At introdus, we work with the following definition of preboarding: Pre-boarding is the process running from the moment a new employee accepts and signs an employment contract through to the first day on the job. The key mission of Preboarding is getting you prepared and feeling ready for starting your new job.
When Does Employee Preboarding Take Place?
So the employee preboarding process covers the period of time between the moment right after signing the employment contract and the first day on the job, which is the debut of the onboarding process. Pre-onboarding could be conceptualised as a vital component of the new staff onboarding, as a preparatory process that can relieve some of the administrative work from the onboarding stage, as well as an excercise for early engagement.
In the course of the waiting period between signing the contract and starting your new job, there should be a channel of effective communication and engagement between you and the employer. Pre-onboarding is a process set-up by the employer to get you prepared for your job start.
And yet, according to our Pre & Onboarding survey 2021, only 20% of the employees received a concrete Preboarding plan for their new job. Thus, it is our mission to spread the word on the many benefits of preboarding.
As a new hire, when you start in a new workplace, you are driven and motivated to perform effectively. However, new joiners often experience a communication gap in the time period between signing the contract and the first day on the job. This can make you nurture the thought of being forgotten by the employer ahead of their job start.
Both the preboarding process and the onboarding process play fundamental roles in setting you up on the path of a successful work journey with your new employer.
With Preboarding, you have a system that sets the tone for the best employee onboarding experiences in a new company. The pre-onboarding engagement offers you a sense of being important to your employer and that the company is looking forward to welcoming you.
Onboarding usually kicks off on your first day, and continues until you are fully confident and proactive in your new role.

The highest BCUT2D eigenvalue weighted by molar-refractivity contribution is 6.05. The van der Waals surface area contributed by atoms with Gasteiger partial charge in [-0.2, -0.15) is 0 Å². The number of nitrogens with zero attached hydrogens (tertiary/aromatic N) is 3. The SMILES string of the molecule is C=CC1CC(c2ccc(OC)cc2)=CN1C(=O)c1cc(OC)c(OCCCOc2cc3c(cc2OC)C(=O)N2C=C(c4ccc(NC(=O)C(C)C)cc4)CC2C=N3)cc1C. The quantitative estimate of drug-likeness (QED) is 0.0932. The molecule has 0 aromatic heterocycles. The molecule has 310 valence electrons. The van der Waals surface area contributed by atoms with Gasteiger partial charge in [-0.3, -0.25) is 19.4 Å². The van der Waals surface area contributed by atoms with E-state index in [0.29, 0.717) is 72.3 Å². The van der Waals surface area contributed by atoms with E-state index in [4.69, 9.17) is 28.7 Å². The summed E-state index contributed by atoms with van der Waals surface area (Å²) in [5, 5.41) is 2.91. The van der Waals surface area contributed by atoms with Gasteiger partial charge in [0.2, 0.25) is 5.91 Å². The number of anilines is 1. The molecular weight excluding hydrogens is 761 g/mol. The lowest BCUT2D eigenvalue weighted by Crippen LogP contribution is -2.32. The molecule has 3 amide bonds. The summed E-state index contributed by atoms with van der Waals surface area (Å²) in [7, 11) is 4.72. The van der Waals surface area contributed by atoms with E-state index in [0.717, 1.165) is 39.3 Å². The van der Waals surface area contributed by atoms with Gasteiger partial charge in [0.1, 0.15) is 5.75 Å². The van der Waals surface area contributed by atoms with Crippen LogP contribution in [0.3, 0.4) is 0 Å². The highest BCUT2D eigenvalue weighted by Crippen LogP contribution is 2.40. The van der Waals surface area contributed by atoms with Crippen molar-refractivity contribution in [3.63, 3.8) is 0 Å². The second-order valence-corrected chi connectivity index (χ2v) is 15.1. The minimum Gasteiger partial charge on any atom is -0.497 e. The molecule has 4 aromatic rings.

If you are curious to read more about preboarding vs. onboarding, we have devoted an entire piece on it, and we highly recommend you to read it on our Blog HR.
What Does Preboarding Mean for New Employees?
We firmly believe that every new hire must undergo a preboarding process. This is the period of time where you begin to develop and strengthen your relationship with your new team, manager and the organisation.
During the pre-onboarding period, you are offered insight into the new company’s mission, vision and its culture.
The pre-onboarding process is what establishes a good or bad impression about your new company. Additionally, Pre-onboarding is what justifies whether you have made the right decision when accepting the job offer.
From an administrative point of view, preboarding aids in completing items off the new hire checklist, such as the relevant paperwork and meeting key people in the organisation.
What Does Preboarding Mean for the Company?
With the pre-onboarding process, your new employer has the opportunity to keep you interested in their mission before you even step into the office for the first time.
Additionally, considering the growing numbers of employees starting their jobs remotely, there is an added pressure on employers to ensure that you can feel connected and engaged with your new workplace even when being pre & onboarded remotely.
The process of hiring and getting you up to speed implies extensive resource expenditure (time and capital) on the part of your employer. The average cost per new hire is $4.425, and the average executive cost per hire is $14.936, according to SHRM. If we conceptualise each new hire as an investment a company makes, it makes sense that the primary goal of your company is to keep you with them for a considerable period time.
Engaging you from the very beginning through preboarding will ensure that your productive output will represent a positive return on investment and furthermore, you will indirectly assist the company in achieving low employee turnover.